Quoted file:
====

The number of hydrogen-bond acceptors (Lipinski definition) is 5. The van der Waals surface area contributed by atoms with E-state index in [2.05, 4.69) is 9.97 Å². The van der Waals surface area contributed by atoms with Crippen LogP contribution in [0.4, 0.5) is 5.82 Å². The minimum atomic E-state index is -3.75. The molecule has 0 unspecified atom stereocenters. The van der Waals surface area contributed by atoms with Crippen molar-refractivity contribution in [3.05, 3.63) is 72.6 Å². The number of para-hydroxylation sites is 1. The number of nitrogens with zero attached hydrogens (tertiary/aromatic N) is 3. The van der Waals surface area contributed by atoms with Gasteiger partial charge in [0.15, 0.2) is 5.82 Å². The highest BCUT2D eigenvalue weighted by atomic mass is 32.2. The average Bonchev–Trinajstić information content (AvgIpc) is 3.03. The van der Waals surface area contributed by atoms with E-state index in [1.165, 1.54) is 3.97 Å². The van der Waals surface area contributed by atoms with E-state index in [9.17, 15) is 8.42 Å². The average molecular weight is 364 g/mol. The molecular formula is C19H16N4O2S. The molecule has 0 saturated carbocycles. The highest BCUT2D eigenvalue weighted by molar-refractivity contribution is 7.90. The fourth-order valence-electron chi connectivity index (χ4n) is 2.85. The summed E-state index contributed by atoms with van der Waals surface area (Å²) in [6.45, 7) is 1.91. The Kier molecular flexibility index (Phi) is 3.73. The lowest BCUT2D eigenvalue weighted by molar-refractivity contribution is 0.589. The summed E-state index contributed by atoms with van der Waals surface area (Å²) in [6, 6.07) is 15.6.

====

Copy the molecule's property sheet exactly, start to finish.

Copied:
The number of hydrogen-bond acceptors (Lipinski definition) is 5. The van der Waals surface area contributed by atoms with E-state index in [2.05, 4.69) is 9.97 Å². The van der Waals surface area contributed by atoms with Crippen LogP contribution in [0.4, 0.5) is 5.82 Å². The minimum atomic E-state index is -3.75. The molecule has 0 unspecified atom stereocenters. The van der Waals surface area contributed by atoms with Crippen molar-refractivity contribution in [3.05, 3.63) is 72.6 Å². The number of para-hydroxylation sites is 1. The number of nitrogens with zero attached hydrogens (tertiary/aromatic N) is 3. The van der Waals surface area contributed by atoms with Gasteiger partial charge in [0.15, 0.2) is 5.82 Å². The highest BCUT2D eigenvalue weighted by atomic mass is 32.2. The average Bonchev–Trinajstić information content (AvgIpc) is 3.03. The van der Waals surface area contributed by atoms with E-state index in [1.165, 1.54) is 3.97 Å². The van der Waals surface area contributed by atoms with E-state index in [9.17, 15) is 8.42 Å². The average molecular weight is 364 g/mol. The molecular formula is C19H16N4O2S. The molecule has 0 saturated carbocycles. The highest BCUT2D eigenvalue weighted by molar-refractivity contribution is 7.90. The fourth-order valence-electron chi connectivity index (χ4n) is 2.85. The summed E-state index contributed by atoms with van der Waals surface area (Å²) in [6.45, 7) is 1.91. The Kier molecular flexibility index (Phi) is 3.73. The lowest BCUT2D eigenvalue weighted by molar-refractivity contribution is 0.589. The summed E-state index contributed by atoms with van der Waals surface area (Å²) in [6, 6.07) is 15.6.